Technical standards in allergen exposure chambers worldwide - an EAACI Task Force Report

Oliver Pfaar, Karl-Christian Bergmann, Sergio Bonini, Enrico Compalati, Nathalie Domis, Frédéric de Blay, Pieter-Jan de Kam, Philippe Devillier, Stephen R Durham, Anne K Ellis, Alina Gherasim, Laura Haya, Jens M Hohlfeld, Friedrich Horak, Tomohisa Iinuma, Robert L Jacobs, Henrik Hugo Jacobi, Marek Jutel, Susanne Kaul, Suzanne KellyLudger Klimek, Mark Larché, Patrick Lemell, Vera Mahler, Hendrik Nolte, Yoshitaka Okamoto, Piyush Patel, Ronald L Rabin, Cynthia Rather, Angelika Sager, Anne Marie Salapatek, Torben Sigsgaard, Alkis Togias, Christoph Willers, William H Yang, René Zieglmayer, Torsten Zuberbier, Petra Zieglmayer

Research output: Journal article (peer-reviewed)Journal article

27 Citations (Scopus)


Allergen exposure chambers (AECs) can be used for controlled exposure to allergenic and non-allergenic airborne particles in an enclosed environment, in order to (i) characterize the pathological features of respiratory diseases and (ii) contribute to and accelerate the clinical development of pharmacological treatments and allergen immunotherapy for allergic disease of the respiratory tract (such as allergic rhinitis, allergic rhinoconjunctivitis, and allergic asthma). In the guidelines of the European Medicines Agency for the clinical development of products for allergen immunotherapy (AIT), the role of AECs in determining primary endpoints in dose-finding Phase II trials is emphasized. Although methodologically insulated from the variability of natural pollen exposure, chamber models remain confined to supporting secondary, rather than primary, endpoints in Phase III registration trials. The need for further validation in comparison with field exposure is clearly mandated. On this basis, the European Academy of Allergy and Clinical Immunology (EAACI) initiated a Task Force in 2015 charged to gain a better understanding of how AECs can generate knowledge about respiratory allergies and can contribute to the clinical development of treatments. Researchers working with AECs worldwide were asked to provide technical information in eight sections: (i) dimensions and structure of the AEC, (ii) AEC staff, (iii) airflow, air processing, and operating conditions, (iv) particle dispersal, (v) pollen/particle counting, (vi) safety and non-contamination measures, (vii) procedures for symptom assessments, (viii) tested allergens/substances and validation procedures. On this basis, a minimal set of technical requirements for AECs applied to the field of allergology is proposed.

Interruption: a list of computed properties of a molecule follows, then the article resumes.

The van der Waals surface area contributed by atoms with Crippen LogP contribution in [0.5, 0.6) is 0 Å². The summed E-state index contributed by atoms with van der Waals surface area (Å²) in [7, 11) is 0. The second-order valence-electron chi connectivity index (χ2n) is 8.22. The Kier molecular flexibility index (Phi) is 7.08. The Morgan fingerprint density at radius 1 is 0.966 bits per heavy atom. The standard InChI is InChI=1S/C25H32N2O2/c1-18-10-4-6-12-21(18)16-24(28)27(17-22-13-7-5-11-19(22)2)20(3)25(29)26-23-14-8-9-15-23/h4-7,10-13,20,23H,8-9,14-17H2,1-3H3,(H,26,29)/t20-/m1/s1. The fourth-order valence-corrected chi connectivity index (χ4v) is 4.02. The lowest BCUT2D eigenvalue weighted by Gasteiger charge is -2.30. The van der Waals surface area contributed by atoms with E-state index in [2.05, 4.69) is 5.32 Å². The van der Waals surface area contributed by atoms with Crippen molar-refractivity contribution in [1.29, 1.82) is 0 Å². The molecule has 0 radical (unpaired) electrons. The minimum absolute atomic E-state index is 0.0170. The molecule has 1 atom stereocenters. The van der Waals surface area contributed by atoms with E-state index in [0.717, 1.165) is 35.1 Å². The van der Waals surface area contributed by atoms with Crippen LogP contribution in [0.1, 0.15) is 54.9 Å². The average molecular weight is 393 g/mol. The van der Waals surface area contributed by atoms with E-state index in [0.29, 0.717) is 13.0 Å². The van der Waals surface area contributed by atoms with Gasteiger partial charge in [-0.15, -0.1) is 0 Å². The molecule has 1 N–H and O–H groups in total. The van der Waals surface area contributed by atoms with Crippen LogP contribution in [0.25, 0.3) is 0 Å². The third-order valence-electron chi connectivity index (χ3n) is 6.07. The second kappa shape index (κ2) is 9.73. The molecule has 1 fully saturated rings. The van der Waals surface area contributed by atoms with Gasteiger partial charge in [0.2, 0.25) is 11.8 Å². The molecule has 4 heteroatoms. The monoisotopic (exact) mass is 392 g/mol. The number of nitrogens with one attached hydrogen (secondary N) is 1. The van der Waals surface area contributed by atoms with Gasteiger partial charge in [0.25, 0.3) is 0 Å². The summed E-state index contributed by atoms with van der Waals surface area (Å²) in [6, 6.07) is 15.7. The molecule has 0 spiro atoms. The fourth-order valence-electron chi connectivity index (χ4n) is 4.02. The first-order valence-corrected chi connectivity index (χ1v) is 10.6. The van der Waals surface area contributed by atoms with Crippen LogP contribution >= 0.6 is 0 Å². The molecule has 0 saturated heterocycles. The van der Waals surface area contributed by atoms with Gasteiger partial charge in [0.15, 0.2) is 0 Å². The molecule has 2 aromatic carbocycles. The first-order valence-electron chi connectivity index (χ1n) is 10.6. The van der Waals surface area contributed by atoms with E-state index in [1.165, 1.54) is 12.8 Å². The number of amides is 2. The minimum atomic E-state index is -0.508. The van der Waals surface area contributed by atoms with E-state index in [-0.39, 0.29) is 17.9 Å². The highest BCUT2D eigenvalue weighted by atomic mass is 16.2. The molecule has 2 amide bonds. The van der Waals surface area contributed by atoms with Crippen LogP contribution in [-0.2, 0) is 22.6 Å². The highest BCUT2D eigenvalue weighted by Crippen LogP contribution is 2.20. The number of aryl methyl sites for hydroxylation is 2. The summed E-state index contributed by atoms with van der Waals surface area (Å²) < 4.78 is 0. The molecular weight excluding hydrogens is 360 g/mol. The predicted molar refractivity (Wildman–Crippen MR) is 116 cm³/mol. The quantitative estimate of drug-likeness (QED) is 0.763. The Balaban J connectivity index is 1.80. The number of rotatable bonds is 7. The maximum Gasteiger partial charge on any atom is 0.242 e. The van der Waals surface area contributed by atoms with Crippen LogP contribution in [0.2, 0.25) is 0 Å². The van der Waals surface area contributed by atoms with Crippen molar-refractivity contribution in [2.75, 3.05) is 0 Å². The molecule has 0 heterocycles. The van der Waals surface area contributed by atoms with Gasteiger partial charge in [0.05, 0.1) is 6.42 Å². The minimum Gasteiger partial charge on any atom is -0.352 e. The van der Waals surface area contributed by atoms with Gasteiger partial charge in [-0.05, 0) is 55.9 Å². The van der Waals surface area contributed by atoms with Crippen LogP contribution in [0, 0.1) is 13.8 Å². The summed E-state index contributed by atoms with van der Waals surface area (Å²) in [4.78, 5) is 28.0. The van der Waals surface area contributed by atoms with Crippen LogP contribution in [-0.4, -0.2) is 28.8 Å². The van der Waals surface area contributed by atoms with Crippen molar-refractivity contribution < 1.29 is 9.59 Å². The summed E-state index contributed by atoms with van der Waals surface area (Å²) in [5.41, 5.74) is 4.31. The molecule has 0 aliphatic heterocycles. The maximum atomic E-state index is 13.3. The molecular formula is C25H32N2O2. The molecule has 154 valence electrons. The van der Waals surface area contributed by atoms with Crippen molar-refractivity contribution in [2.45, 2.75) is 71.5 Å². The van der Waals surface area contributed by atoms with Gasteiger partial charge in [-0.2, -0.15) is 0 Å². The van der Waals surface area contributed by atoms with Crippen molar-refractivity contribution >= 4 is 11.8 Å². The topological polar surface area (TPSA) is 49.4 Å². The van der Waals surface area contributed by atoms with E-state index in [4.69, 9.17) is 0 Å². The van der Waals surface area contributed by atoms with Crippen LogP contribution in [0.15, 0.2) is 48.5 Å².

Original languageEnglish
Pages (from-to)3589-3612
Number of pages24
JournalAllergy: European Journal of Allergy and Clinical Immunology
Issue number12
Publication statusPublished - Dec 2021


  • Allergens
  • Asthma
  • Desensitization, Immunologic
  • Humans
  • Pollen
  • Rhinitis, Allergic


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